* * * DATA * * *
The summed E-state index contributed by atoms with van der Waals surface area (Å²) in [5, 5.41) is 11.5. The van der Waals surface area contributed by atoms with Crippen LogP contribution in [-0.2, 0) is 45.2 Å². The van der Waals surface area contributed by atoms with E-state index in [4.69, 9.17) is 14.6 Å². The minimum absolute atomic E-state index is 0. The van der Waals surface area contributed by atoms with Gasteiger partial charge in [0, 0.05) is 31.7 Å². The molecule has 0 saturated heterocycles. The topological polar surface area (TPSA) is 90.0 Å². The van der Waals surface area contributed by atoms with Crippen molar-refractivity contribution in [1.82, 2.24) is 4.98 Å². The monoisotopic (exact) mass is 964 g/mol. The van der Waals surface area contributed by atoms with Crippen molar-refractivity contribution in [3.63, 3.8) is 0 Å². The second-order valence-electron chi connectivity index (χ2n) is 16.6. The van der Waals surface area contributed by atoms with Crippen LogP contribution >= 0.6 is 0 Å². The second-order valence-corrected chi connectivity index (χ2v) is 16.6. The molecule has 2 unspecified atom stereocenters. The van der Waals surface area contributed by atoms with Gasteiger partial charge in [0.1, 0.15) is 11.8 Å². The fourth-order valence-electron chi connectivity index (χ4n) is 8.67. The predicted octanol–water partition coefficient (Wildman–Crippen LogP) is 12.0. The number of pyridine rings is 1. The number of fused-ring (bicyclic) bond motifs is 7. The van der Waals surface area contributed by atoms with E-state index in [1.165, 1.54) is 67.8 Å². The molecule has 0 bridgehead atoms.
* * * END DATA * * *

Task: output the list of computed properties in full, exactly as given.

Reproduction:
The summed E-state index contributed by atoms with van der Waals surface area (Å²) in [5, 5.41) is 11.5. The van der Waals surface area contributed by atoms with Crippen LogP contribution in [-0.2, 0) is 45.2 Å². The van der Waals surface area contributed by atoms with E-state index in [4.69, 9.17) is 14.6 Å². The minimum absolute atomic E-state index is 0. The van der Waals surface area contributed by atoms with Gasteiger partial charge in [0, 0.05) is 31.7 Å². The molecule has 0 saturated heterocycles. The topological polar surface area (TPSA) is 90.0 Å². The van der Waals surface area contributed by atoms with Crippen molar-refractivity contribution in [1.82, 2.24) is 4.98 Å². The monoisotopic (exact) mass is 964 g/mol. The van der Waals surface area contributed by atoms with Crippen molar-refractivity contribution in [3.63, 3.8) is 0 Å². The second-order valence-electron chi connectivity index (χ2n) is 16.6. The van der Waals surface area contributed by atoms with Crippen LogP contribution >= 0.6 is 0 Å². The second-order valence-corrected chi connectivity index (χ2v) is 16.6. The molecule has 2 unspecified atom stereocenters. The van der Waals surface area contributed by atoms with Gasteiger partial charge in [0.1, 0.15) is 11.8 Å². The fourth-order valence-electron chi connectivity index (χ4n) is 8.67. The predicted octanol–water partition coefficient (Wildman–Crippen LogP) is 12.0. The number of pyridine rings is 1. The number of fused-ring (bicyclic) bond motifs is 7. The van der Waals surface area contributed by atoms with E-state index in [1.165, 1.54) is 67.8 Å². The molecule has 0 bridgehead atoms.